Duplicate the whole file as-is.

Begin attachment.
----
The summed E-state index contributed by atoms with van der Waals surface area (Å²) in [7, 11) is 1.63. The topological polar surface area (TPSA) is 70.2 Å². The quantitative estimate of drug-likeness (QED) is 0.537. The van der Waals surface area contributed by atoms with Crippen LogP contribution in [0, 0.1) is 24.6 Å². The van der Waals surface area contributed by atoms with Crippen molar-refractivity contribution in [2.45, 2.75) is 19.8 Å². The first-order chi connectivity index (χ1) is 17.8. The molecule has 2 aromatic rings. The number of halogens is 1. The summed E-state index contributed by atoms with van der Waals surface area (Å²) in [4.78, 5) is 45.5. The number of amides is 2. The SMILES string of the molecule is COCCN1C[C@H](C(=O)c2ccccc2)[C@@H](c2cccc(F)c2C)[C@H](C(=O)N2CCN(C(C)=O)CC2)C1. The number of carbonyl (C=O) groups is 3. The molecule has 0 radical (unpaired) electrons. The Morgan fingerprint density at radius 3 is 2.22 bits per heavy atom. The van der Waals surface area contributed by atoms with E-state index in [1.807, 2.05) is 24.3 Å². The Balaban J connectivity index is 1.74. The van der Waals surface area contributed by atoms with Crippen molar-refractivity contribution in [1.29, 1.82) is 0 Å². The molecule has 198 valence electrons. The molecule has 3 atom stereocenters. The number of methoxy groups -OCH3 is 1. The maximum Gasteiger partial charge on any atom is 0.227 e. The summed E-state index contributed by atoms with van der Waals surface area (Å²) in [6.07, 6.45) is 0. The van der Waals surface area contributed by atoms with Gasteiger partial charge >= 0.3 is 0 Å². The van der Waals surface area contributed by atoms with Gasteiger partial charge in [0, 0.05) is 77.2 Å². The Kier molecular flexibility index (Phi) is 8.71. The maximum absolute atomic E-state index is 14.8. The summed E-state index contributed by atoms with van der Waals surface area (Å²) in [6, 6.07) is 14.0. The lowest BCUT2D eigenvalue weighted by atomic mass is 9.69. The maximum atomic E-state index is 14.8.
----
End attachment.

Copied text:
The summed E-state index contributed by atoms with van der Waals surface area (Å²) in [7, 11) is 1.63. The topological polar surface area (TPSA) is 70.2 Å². The quantitative estimate of drug-likeness (QED) is 0.537. The van der Waals surface area contributed by atoms with Crippen LogP contribution in [0, 0.1) is 24.6 Å². The van der Waals surface area contributed by atoms with Crippen molar-refractivity contribution in [2.45, 2.75) is 19.8 Å². The first-order chi connectivity index (χ1) is 17.8. The molecule has 2 aromatic rings. The number of halogens is 1. The summed E-state index contributed by atoms with van der Waals surface area (Å²) in [4.78, 5) is 45.5. The number of amides is 2. The SMILES string of the molecule is COCCN1C[C@H](C(=O)c2ccccc2)[C@@H](c2cccc(F)c2C)[C@H](C(=O)N2CCN(C(C)=O)CC2)C1. The number of carbonyl (C=O) groups is 3. The molecule has 0 radical (unpaired) electrons. The Morgan fingerprint density at radius 3 is 2.22 bits per heavy atom. The van der Waals surface area contributed by atoms with E-state index in [1.807, 2.05) is 24.3 Å². The Balaban J connectivity index is 1.74. The van der Waals surface area contributed by atoms with Crippen molar-refractivity contribution in [1.29, 1.82) is 0 Å². The molecule has 198 valence electrons. The molecule has 3 atom stereocenters. The number of methoxy groups -OCH3 is 1. The maximum Gasteiger partial charge on any atom is 0.227 e. The summed E-state index contributed by atoms with van der Waals surface area (Å²) in [6.07, 6.45) is 0. The van der Waals surface area contributed by atoms with Gasteiger partial charge >= 0.3 is 0 Å². The van der Waals surface area contributed by atoms with Gasteiger partial charge in [0, 0.05) is 77.2 Å². The Kier molecular flexibility index (Phi) is 8.71. The maximum absolute atomic E-state index is 14.8. The summed E-state index contributed by atoms with van der Waals surface area (Å²) in [6, 6.07) is 14.0. The lowest BCUT2D eigenvalue weighted by atomic mass is 9.69. The maximum atomic E-state index is 14.8.